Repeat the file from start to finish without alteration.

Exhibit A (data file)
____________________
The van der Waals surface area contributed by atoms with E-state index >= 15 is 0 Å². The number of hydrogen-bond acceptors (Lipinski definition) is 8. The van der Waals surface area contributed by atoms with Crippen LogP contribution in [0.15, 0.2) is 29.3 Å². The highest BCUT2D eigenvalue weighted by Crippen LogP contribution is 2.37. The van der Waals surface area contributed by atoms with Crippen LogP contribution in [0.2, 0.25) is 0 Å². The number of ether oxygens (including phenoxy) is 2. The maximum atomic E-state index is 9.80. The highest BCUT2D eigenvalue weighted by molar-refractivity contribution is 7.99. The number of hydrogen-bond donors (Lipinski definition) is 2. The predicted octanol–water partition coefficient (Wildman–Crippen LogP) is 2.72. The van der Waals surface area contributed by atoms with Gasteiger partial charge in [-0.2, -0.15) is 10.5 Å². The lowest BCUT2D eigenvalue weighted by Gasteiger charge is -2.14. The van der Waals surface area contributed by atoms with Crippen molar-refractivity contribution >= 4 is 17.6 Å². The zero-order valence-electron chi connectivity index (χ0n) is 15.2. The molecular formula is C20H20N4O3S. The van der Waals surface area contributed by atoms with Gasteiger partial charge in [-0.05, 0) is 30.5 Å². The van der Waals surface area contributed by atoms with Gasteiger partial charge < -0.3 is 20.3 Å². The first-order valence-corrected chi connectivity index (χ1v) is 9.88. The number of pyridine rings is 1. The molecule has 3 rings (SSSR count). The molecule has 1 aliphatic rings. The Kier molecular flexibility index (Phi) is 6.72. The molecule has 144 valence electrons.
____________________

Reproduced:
The van der Waals surface area contributed by atoms with E-state index >= 15 is 0 Å². The number of hydrogen-bond acceptors (Lipinski definition) is 8. The van der Waals surface area contributed by atoms with Crippen LogP contribution in [0.15, 0.2) is 29.3 Å². The highest BCUT2D eigenvalue weighted by Crippen LogP contribution is 2.37. The van der Waals surface area contributed by atoms with Crippen LogP contribution in [0.2, 0.25) is 0 Å². The number of ether oxygens (including phenoxy) is 2. The maximum atomic E-state index is 9.80. The highest BCUT2D eigenvalue weighted by molar-refractivity contribution is 7.99. The number of hydrogen-bond donors (Lipinski definition) is 2. The predicted octanol–water partition coefficient (Wildman–Crippen LogP) is 2.72. The van der Waals surface area contributed by atoms with Gasteiger partial charge in [-0.2, -0.15) is 10.5 Å². The lowest BCUT2D eigenvalue weighted by Gasteiger charge is -2.14. The van der Waals surface area contributed by atoms with Crippen molar-refractivity contribution >= 4 is 17.6 Å². The zero-order valence-electron chi connectivity index (χ0n) is 15.2. The molecular formula is C20H20N4O3S. The van der Waals surface area contributed by atoms with Gasteiger partial charge in [-0.05, 0) is 30.5 Å². The van der Waals surface area contributed by atoms with Gasteiger partial charge < -0.3 is 20.3 Å². The first-order valence-corrected chi connectivity index (χ1v) is 9.88. The number of pyridine rings is 1. The molecule has 3 rings (SSSR count). The molecule has 1 aliphatic rings. The Kier molecular flexibility index (Phi) is 6.72. The molecule has 144 valence electrons.